By Rajan Philips –
The country has been on its marks for nearly five months for Wednesday’s election. There have been false starts given the long wait. Now it is time to ‘get set’, in track and field terminology. Get set for what? “When the gun go off, the race be over,” the disgraced Canadian sprinter Ben Johnson predicted before his scandalously record shattering 100 meter dash at the 1988 Seoul Olympics. The race seems to be over in this week’s election even before the people have fired their voting guns.
Victory is seemingly assured for the SLPP. The question is whether the Rajapaksa Party will set a new ground record with a two-thirds majority in a proportional representation election. There are other mini bets going on among political bookies. Who will come second: Ranil’s almost-dead UNP, or Sajith’s struggling-to-be born SJB? How well or badly will the JVP do? Will there be a new challenger to the TNA in the shrinking Tamil universe? How divided will be the Muslim vote? And will the Thondaman scion be able to deliver upcountry Tamil votes to the SLPP the way his forefathers delivered them to the UNP?
Whichever way these questions get answered as the votes get counted the day after the election, there is not going to be much of a difference in the new parliament. For, as I wrote last week, a majority of the 188 sitting MPs who are running again are likely to get re-elected in spite of the deep revulsions that most people have against almost all of them. The really bad apples are equally distributed between the SLPP/SLFP and the UNP/SJB.
The only way to prevent at least the worst among them from returning to parliament, is to elect new MPs from outside the four (SLPP/SLFP and UNP/SJB) Parties. And this can only happen in the South where it matters, if at least a dozen or more new JVP/NPP MPs get elected on Wednesday. Whether the country can muster sufficient electoral wisdom to accomplish this, we will know on Thursday.
The JVP’s Vijitha Herath has told Chandani Kirinde of the Daily Financial Times (Friday, August 31) that his Party “would not allow the repeal of the 19th Amendment to the Constitution and would join forces with any Party in the next Parliament to block any such moves.” This is courageous and encouraging, something to which Ranil Wickremesinghe and Sajith Premadasa have not committed themselves so far. Resistance is not part of their political DNA.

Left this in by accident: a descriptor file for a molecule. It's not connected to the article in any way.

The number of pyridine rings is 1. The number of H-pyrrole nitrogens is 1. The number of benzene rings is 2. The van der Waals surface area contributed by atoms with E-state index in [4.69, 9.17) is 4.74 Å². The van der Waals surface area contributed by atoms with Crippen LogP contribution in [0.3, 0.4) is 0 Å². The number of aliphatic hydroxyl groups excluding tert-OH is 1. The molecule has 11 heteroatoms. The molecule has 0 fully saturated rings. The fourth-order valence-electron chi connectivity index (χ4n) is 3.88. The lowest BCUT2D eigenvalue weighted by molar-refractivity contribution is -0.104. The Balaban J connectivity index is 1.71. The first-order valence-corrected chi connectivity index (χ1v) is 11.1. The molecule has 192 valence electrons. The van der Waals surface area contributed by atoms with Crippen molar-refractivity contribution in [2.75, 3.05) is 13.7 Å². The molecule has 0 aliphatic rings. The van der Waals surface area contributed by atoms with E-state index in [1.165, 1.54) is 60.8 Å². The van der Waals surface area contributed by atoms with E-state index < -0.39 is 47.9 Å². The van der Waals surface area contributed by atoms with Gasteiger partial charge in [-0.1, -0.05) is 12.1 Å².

Already, there are worries among civil society activists who worked hard for the enactment of 19A that even if the government does not get a two-thirds majority in the election, it will find a way to buy out enough MPs from the UNP and the SJB to get it after the election. That will be their path of least resistance if there is no JVP in parliament strong enough to mobilize resistance to repealing 19A. A good dozen of them (JVP) can make a world of difference in parliament. They can save what is being set up to be the weakest parliament in Sri Lankan history from becoming its worst as well.
During the last five years, it was often said and heard that Ranil Wickremesinghe plays the long game in politics. That is, he keeps a distant focus, is not ruffled by all the setbacks around him, and keeps moving slowly in the right direction. Mahinda Rajapaksa and Ranil Wickremesinghe started early in politics and have lived with it for 50 and 43 years, respectively. Mahinda Rajapaksa has seen and achieved everything a Sri Lankan politician can possibly accomplish. Ranil Wickremesinghe too, except the coveted presidency.
We can only say that Mr. Wickremesinghe has played too long a game in politics, over too long a period, and it is now time for him to settle down over a card game of Patience or Solitaire. They are not long games, but they can be played endlessly to turn them into a long game to no end. If it is game over for Ranil Wickremesinghe, what is in the game for Mahinda Rajapaksa? President Gotabaya Rajapaksa is at a different point in his political game. He started late in politics, but he became President without wasting any time in parliament, unlike his older brother. What will he do with his presidency? That is the question.